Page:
For readers young and old, YA is A-OK

A girl picks out a book at the Scholastic store in New York City. Credit: NewsHour

YA is a booming business.

Young adult fiction is one of the largest categories of book sales for the publishing industry today, and people have begun to take notice. Numerous authors whose credits are titles marketed for adults are trying to capitalize on this voracious market by adapting their own work for a younger segment of readers, The New York Times reported.

While the book genre targets an intended audience aged 12 to 18, the largest segment — nearly 43 percent — of buyers of YA books is readers ages 18 to 29.

In a recent Student Reporting Labs post, young adults from around the country shared the most influential novels they've read.

While YA abbreviation seems to be a buzzy one today, it's not exactly new. One of the earliest books written for a teenage audience was "Seventeenth Summer" by Maureen Daly, published in 1942. Some more popular YA titles have appeared on the shelves over the years include S.E. Hinton's "The Outsiders," and numerous titles by authors Judy Blume and Lois Duncan, among others.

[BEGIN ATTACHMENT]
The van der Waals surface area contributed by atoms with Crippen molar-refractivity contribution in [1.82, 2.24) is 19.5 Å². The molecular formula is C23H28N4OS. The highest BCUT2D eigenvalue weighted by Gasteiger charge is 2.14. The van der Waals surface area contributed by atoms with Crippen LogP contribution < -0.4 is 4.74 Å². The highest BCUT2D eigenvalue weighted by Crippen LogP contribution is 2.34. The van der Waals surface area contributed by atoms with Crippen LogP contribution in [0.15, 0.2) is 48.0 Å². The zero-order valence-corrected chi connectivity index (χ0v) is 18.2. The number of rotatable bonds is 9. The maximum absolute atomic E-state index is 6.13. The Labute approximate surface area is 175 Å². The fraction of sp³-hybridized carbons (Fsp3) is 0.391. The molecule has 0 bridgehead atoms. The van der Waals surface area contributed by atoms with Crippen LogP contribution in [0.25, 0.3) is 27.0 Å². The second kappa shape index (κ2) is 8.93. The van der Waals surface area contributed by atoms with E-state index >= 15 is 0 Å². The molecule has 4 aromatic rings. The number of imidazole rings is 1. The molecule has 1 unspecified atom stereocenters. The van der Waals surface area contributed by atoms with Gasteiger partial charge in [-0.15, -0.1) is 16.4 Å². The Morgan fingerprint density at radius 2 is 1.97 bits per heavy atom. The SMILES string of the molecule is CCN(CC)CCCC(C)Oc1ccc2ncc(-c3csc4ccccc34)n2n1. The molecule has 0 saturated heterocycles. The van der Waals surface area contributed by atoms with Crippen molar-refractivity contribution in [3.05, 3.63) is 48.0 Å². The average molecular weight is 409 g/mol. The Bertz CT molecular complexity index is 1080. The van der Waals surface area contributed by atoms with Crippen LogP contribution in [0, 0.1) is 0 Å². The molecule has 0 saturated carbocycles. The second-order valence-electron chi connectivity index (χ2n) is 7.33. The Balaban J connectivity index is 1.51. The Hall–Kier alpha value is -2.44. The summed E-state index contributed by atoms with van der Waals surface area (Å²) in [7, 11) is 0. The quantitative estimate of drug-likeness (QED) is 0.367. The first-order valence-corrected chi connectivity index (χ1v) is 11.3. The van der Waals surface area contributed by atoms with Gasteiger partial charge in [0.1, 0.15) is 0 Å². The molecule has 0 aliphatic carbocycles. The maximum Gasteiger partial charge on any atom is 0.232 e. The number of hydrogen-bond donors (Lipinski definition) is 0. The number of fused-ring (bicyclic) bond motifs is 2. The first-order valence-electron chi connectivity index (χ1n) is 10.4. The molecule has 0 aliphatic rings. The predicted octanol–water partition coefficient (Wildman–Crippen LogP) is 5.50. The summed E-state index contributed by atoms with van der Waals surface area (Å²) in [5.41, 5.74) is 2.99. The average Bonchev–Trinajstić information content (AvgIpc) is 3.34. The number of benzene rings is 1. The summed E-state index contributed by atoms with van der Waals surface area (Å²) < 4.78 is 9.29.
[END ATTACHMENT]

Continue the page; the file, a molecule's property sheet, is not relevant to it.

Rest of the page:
In a recent appearance on PBS NewsHour Weekend, author Lois Lowry said that books targeted toward teenagers can have lasting effects just as they did on her.

"The book and character for me was Jody in 'The Yearling,' and I've said that for many years," Lowry said. "It was a book that had a profound impact on me when I was about 8, and it was the first book I had ever experienced, though I was a voracious reader even at that young age, that had had such a profound emotional impact on me, that dealt with real characters who suffered."

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